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Thursday, March 12, 2009

Icecasting with Ubuntu and Radio Shark

Lately, I've really been geeking out on Ubuntu and a radio tuner device my kids bought me last year called a Radio Shark. This is the 3rd installment of a series of tutorials on how to get the Radio Shark to function in Ubuntu Linux. The device was actually designed for MAC and Windows, but some serious Linux users have found ways to make it work with Linux. In my endeavors to get Ubuntu at least as functional as Windows on my dual-boot laptop, I've included these instructions in case anyone else out there is trying to similarly get all their devices working. To learn the basics of getting RS to play and record, see my last 2 posts. This post will be a little more advanced, in that we will set up Ubuntu to stream the RS output on the web as an audio stream. Yeah, cool eh? Stream your favorite local radio station to anywhere on the net...

**Updated March 23, 2009 for iPhone/iPod player info...see below

First, check out the previous 2 posts, here and here, to get the background needed to get RS functional in Ubuntu (at least enough to play). If you just want a quick tutorial on streaming via icecast and darkice in Ubuntu, you could use this as a quick guide, but there's a ton better on the web (i.e. search for "how to use icecast").

Step 1: Open Synaptic Manager in Ubuntu and do a search for "icecast"

Select icecast2, and darkice packages and accept all supporting files when Synaptic auto-adds the required files, and then install them.

Step 2: Setup icecast.xml (/etc/icecast.xml), by opening in your favorite editor. It's important to configure all the authentication sections, especially the default passwords that are all set to "hackme". You also need to set your actual <hostname> value to your computer name. See some examples below:

<!-- Sources log in with username 'source' -->
<!-- Relays log in username 'relay' -->

<!-- Admin logs in with the username given below -->

Step 3: Setup darkice. Touch a file into the /etc directory called darkice.cfg, and edit the values for your configuration. I provided an example of mine below:

duration = 0
bufferSecs = 5
reconnect = yes

device = /dev/dsp1
sampleRate = 22050
bitsPerSample = 16
channel = 2

bitrateMode = vbr
format = vorbis
bitrate = 32
quality = 0.8
server = localhost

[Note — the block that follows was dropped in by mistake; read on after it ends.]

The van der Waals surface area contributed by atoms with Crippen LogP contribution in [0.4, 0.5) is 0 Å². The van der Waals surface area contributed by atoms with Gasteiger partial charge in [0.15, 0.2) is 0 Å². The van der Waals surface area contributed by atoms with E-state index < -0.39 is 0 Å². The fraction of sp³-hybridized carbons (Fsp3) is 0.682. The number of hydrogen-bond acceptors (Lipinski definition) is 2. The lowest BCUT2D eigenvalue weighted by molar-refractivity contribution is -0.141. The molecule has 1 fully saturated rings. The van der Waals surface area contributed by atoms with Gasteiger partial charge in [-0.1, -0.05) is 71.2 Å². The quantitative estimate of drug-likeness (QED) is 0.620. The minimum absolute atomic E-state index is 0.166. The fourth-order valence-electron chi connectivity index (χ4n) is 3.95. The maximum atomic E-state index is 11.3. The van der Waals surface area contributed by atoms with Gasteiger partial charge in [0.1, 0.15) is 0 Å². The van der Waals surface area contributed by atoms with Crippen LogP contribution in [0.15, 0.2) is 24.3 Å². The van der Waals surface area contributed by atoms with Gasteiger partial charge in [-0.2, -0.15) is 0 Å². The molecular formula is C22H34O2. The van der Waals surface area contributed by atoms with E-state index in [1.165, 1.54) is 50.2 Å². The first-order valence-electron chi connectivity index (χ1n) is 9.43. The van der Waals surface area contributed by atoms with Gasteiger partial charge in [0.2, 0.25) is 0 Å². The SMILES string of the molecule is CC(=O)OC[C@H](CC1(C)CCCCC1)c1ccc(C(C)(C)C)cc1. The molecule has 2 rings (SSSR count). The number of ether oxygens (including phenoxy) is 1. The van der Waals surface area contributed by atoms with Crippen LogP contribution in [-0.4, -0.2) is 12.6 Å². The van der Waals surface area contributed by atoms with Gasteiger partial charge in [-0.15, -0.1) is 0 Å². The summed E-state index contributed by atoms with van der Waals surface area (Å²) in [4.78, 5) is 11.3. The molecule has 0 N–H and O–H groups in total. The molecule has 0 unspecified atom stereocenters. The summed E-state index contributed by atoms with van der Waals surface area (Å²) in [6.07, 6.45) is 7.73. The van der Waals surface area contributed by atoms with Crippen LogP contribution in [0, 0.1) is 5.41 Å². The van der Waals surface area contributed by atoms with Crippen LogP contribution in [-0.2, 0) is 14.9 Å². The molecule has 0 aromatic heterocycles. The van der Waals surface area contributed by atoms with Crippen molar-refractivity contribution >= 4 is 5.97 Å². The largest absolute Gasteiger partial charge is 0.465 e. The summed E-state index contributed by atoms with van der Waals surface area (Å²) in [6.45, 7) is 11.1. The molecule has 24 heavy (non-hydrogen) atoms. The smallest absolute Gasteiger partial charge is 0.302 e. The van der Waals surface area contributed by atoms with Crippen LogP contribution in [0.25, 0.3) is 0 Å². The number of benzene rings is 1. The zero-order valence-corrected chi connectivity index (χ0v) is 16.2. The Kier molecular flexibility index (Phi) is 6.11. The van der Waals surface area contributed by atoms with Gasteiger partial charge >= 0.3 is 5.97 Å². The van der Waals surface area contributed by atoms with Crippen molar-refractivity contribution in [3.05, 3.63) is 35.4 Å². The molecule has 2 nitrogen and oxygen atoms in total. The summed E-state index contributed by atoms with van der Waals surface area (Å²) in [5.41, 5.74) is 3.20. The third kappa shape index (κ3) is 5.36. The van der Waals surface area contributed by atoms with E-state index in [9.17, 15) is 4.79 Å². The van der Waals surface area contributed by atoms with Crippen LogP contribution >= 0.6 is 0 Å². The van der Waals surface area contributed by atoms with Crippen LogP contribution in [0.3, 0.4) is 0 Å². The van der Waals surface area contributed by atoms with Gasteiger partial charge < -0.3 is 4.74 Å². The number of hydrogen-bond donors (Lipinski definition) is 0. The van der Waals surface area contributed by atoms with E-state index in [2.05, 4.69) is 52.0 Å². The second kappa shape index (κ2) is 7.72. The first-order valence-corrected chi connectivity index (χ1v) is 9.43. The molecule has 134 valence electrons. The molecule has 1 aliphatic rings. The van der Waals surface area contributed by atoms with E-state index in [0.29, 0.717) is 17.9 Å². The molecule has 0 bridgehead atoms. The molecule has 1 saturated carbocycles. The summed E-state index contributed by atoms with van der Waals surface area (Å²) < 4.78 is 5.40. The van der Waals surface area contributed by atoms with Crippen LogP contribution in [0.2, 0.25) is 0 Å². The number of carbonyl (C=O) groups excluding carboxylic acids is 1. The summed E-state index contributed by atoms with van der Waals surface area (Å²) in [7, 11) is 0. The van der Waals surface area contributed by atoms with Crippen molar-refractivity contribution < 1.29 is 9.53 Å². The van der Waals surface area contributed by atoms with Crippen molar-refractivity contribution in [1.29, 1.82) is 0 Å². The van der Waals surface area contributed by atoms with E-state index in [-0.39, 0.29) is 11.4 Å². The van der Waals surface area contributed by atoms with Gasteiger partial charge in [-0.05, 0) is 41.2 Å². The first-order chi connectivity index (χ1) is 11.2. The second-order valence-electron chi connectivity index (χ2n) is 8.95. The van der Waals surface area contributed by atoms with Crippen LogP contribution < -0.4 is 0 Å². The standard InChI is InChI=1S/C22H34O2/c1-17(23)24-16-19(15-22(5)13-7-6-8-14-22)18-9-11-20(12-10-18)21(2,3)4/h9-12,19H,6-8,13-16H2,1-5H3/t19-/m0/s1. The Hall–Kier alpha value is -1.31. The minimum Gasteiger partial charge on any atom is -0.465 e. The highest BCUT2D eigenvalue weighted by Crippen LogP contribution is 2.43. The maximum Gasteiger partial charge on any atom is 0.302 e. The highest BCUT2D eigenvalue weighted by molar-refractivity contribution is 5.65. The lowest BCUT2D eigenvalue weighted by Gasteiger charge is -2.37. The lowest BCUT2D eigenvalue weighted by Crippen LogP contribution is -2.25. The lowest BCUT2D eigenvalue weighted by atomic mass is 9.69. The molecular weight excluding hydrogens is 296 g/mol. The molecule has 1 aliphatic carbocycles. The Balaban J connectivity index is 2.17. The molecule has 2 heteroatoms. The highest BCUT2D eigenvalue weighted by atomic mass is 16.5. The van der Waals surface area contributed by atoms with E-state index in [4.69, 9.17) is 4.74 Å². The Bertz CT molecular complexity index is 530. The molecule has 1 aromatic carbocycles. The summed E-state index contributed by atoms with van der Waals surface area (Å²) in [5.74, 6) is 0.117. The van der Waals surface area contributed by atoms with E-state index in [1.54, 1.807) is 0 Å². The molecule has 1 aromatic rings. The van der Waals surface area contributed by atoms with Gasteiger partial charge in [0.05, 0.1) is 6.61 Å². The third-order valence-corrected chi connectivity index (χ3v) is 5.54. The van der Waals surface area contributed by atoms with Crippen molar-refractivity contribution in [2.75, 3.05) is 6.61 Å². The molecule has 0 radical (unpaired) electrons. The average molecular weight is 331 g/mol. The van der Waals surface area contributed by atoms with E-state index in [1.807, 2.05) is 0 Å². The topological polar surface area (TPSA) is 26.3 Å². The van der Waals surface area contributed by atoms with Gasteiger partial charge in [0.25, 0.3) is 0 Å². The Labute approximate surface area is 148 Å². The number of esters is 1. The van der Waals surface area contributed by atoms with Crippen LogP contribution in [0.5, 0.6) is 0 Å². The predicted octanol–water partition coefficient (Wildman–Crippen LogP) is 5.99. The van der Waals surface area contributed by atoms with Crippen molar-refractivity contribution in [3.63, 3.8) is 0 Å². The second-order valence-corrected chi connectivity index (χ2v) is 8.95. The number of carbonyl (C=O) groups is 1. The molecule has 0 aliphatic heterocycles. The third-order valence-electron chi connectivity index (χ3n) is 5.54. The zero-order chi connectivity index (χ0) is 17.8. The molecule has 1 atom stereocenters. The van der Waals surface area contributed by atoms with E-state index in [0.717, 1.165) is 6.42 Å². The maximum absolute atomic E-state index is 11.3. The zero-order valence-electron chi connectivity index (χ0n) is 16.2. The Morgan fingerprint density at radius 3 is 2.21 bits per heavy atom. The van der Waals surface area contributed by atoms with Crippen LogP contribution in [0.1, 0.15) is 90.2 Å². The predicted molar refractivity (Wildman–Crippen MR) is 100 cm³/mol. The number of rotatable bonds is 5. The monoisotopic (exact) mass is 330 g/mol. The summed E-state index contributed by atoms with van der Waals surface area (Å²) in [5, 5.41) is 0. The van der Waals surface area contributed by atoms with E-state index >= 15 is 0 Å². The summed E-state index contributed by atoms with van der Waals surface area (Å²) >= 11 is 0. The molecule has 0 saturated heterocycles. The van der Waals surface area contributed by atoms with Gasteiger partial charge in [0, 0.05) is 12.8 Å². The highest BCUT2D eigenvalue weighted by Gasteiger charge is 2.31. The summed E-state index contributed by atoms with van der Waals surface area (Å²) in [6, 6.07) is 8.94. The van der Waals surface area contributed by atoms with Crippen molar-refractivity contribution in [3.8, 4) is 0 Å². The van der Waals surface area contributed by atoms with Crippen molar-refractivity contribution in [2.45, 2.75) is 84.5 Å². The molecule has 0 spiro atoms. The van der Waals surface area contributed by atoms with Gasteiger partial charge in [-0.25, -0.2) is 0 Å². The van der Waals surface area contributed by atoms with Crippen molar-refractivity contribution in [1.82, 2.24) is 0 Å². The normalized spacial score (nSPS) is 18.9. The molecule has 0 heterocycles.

port = 8000
password = Somepassword
mountPoint = example-complex.ogg
name = The Eagle
description = Classic Rock
url = http://home-laptop
genre = misc
public = yes

Step 4: Tune the radio shark, start icecast2 and darkice. In the terminal console enter the following commands (or add a bash script that does this):

$ sudo shark -fm 106.9
$ sudo /etc/init.d/icecast2 start
$ sudo /usr/bin/darkice -c /etc/darkice.cfg

In my case, I tweaked the earlier posted FMstart script and launcher shortcut to include the streaming commands instead. You could also simply initialize the icecast service on startup, run your script, or use cron to execute your scripts at preset times to play, stream or record when you like.

Step 5: Check that icecast/darkice is presenting your stream by navigating to your server's address using Firefox: http://localhost:8000. You can also monitor your streams/listeners here...

Step 6: Allow Clients to access your streaming server

NOTE: In this example, I provide a simple way to stream music on your home network. It could work similarly on a front-facing internet server, but I do not include the specific steps to do this. Properly configuring firewalls in Linux is well beyond the scope of this writeup, especially to protect resources on the internet. If you run the built-in Ubuntu firewall (iptables), you can use "firestarter" GUI to tweak it to allow it to allow local traffic easily, otherwise your clients will likely not see the stream.

I simply set it to allow clients on my home network ( private network address), but a more involved configuration is required if you use, for instance, NAT (network address translation) to protect your internal addresses and wish the streams to be allowed across the internet. You could allow incoming connections to port 8000, for example, but you should consult security documentation thoroughly to understand the risks of exposing any home computers to outside users in this manner.